On the 8th of November, another event on the history of intelligence services was made possible in Vienna, thanks to a cooperation by the University of Vienna, the Science Commission of the Austrian Ministry of Defence and the ACIPSS. Organizers and hosts were Prof. Dr. Wolfgang Mueller and Dr. Verena Moritz from the Institute for Eastern European History at the University of Vienna.

On three extensive panels national and international experts talked about the early endeavours of intelligence services during the eve of World War I (program).

Erwin Schmidl elaborated on unheard or ignored reports of Austrian military attachés during the second Boer- and the Russian-Japanese War in their home country. Guenther Kronenbitter then gave various insights into the planning of wars by Austria-Hungary shortly before the Great War.

Additional insights were provided by Markus Poehlmann, who talked about the organisation and the periodic contextualization of German military intelligence and its actions aimed at Russia. A different presentation was held by Hannes Leidinger, who explained very detailed on how media constructed certain stereotypes to grasp the reasons behind the affair around the treason of Alfred Redl.

The last panel was dedicated to the expertise of Bruce Menning and Evgenij Sergeev. Menning presented various unsolved questions with regard to intelligence history shortly before World War I, but also where possible answers could be found. Sergeev gave a clear picture of Russian spy activity and allied cooperation during the war.

Both the moderation of the panels and the Q&A sessions were guided by Verena Moritz, Wolfgang Mueller and Siegfried Beer. During the discussions additional details to the relevance of research on intelligence services, and also the baby steps of the various services themselves were highlighted, but also the impact they had on political and military stakeholders.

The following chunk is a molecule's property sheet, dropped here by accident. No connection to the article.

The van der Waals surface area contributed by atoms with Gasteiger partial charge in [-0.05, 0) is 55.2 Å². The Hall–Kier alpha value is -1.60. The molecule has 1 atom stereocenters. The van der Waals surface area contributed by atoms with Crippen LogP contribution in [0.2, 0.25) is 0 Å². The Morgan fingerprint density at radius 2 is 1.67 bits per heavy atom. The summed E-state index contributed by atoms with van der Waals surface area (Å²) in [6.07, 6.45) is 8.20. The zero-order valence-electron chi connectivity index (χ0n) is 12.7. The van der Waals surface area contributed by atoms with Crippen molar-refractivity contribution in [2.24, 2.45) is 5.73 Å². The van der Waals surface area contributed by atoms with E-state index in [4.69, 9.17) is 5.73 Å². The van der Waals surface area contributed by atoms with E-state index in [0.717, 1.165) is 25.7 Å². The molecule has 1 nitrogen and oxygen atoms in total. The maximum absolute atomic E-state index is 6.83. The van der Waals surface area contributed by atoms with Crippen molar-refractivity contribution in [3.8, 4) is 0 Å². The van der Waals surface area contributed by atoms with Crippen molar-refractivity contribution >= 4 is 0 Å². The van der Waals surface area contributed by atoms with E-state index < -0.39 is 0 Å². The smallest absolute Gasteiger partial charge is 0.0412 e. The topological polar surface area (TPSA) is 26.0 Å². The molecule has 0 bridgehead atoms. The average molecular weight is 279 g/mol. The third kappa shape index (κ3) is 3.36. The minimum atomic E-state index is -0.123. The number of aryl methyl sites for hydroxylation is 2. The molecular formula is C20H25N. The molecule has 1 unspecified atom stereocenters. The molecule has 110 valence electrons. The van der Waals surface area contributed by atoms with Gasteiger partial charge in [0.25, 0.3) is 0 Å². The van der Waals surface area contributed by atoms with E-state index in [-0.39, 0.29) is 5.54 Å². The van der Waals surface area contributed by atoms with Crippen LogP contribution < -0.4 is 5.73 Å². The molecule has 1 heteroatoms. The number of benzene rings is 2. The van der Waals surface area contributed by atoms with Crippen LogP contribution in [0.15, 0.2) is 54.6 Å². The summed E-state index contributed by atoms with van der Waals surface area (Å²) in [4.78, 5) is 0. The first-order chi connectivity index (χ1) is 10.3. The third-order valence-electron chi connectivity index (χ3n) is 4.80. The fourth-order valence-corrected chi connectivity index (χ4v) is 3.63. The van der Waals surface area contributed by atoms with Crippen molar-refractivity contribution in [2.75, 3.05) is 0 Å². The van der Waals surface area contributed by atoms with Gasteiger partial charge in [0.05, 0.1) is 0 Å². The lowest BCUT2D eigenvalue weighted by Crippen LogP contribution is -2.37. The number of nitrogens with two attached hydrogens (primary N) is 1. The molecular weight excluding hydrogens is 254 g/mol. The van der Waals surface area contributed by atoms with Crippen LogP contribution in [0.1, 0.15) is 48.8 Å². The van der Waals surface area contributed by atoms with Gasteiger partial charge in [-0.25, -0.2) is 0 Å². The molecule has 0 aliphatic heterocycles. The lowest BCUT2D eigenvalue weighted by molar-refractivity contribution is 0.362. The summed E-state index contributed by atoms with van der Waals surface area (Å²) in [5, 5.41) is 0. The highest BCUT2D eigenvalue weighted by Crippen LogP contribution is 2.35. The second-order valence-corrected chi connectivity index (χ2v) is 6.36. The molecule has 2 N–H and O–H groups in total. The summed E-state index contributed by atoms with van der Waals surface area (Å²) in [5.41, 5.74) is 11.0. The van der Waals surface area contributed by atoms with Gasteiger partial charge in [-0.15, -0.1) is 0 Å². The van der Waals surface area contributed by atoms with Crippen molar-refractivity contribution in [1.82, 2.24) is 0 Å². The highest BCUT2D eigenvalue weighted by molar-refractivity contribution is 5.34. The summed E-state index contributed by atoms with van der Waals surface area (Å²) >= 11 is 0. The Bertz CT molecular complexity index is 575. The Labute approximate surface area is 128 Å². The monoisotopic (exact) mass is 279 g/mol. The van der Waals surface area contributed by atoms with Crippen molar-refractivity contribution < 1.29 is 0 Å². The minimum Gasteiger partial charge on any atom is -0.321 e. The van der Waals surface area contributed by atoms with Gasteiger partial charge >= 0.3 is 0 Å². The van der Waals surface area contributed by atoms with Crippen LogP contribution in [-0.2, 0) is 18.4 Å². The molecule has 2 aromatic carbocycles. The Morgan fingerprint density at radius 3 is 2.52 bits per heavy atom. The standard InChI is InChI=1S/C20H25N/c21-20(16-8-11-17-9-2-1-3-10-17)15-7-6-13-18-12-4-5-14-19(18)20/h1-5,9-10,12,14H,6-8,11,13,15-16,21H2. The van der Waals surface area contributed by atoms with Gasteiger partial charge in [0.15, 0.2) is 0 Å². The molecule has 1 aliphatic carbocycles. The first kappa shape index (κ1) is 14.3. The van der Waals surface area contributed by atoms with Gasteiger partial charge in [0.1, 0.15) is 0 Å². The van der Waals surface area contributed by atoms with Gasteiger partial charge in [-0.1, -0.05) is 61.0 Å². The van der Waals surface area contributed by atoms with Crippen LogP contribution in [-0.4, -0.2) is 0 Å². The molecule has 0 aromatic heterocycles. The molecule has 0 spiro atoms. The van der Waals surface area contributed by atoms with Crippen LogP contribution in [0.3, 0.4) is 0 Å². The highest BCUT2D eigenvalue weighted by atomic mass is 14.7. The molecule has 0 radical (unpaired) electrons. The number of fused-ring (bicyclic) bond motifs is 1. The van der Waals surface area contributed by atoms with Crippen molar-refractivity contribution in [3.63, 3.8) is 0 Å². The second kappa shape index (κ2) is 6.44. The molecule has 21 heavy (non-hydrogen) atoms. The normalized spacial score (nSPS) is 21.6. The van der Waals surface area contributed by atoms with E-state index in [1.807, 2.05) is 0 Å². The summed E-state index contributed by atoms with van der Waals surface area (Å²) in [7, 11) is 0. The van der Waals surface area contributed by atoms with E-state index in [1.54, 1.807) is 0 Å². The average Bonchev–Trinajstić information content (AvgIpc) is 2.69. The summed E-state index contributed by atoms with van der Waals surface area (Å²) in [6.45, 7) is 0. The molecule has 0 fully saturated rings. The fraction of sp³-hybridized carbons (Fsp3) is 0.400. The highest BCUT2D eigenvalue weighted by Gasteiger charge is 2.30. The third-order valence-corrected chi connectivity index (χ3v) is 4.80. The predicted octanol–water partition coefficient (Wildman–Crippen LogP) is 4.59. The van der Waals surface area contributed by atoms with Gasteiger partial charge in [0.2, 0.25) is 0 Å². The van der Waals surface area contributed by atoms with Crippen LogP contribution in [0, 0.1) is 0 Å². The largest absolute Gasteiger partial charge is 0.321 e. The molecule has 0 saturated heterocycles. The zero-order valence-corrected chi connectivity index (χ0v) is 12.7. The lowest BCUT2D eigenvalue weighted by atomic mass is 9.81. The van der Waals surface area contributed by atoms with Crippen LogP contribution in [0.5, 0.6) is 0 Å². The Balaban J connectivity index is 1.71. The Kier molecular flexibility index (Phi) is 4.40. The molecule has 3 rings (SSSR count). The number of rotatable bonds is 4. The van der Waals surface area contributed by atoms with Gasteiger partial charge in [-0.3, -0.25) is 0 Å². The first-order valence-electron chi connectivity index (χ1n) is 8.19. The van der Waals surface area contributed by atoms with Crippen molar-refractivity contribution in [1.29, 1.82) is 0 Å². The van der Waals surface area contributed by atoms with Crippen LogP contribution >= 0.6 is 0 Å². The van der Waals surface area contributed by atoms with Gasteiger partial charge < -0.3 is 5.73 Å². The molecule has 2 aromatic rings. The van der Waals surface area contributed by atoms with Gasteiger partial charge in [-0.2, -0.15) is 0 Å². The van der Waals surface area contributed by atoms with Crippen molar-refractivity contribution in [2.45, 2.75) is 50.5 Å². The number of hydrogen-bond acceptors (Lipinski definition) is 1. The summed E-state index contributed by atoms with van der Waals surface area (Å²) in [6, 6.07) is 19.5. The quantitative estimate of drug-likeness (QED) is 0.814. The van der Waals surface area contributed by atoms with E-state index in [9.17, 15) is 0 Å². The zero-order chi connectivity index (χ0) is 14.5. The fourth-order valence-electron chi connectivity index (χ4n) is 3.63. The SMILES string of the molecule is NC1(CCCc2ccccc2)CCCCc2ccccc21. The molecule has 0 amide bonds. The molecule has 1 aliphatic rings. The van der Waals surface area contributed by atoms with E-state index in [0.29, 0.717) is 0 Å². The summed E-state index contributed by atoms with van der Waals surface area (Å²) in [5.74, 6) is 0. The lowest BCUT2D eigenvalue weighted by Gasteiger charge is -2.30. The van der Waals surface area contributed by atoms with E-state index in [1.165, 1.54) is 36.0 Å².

Pictures: David Jaklin

The ACIPSS Third Man Day in Vienna

A tremendously successful production; a thriller depicting the international underworld in post-war Vienna; a movie that influenced the image of Austria in the world. What does this movie tell us today? On August 31, 2019, the Austrian Center for Intelligence, Propaganda and Security Studies and the House of Austrian History (hdgö) explored this and other questions. During this event of the ACIPSS Third Man Day, Siegfried Beer, Thomas Riegler, Brigitte Timmermann and Cordula Simon presented their research findings. In addition, the latest Journal for Intelligence, Propaganda and Security Studies (JIPSS) focusing on the film and the intelligence history around it was presented by ACIPSS director Paul Schliefsteiner. The afternoon program included the Footsteps of the Third Man tour,  a special tour through the “Third Man Museum”  and a visti to the film festival on the Town Hall Square.

Keine Fotobeschreibung verfügbar.

28th ACIPSS Conference: Security Update – Europe 2019

On February 8, ACIPSS held its first Conference in cooperation with the Department of Risk and Corporate Security Management and the Association of Austrian Academic Security Consultants (VASBÖ) at the FH Campus Wien.

After the words of introduction by ACIPSS Director Paul Schliefsteiner, Kurt Hager, Verena Riegler, Jeremy Stöhs, Bernhard Seyringer, and Thomas Goiser expounded upon various challenges to Austria and European security as well as new methods and approaches within the field of research.


© David Jaklin/ACIPSS

Reflections on the 27th ACIPSS Conference

The 27th ACIPSS conference, headed “New Research on the Roles of Resistance and Secret Services in World War II”, was held on April 19th 2018 at the LVAk in Vienna.

See the program (German) as well as the report (German) here, and a selection of pictures below.

(Pictures: Bundesheer/LVAk/Fahrngruber)

Impressions from the 26th ACIPSS Conference: Terrorismus: Akteure – Methoden – Bekämpfung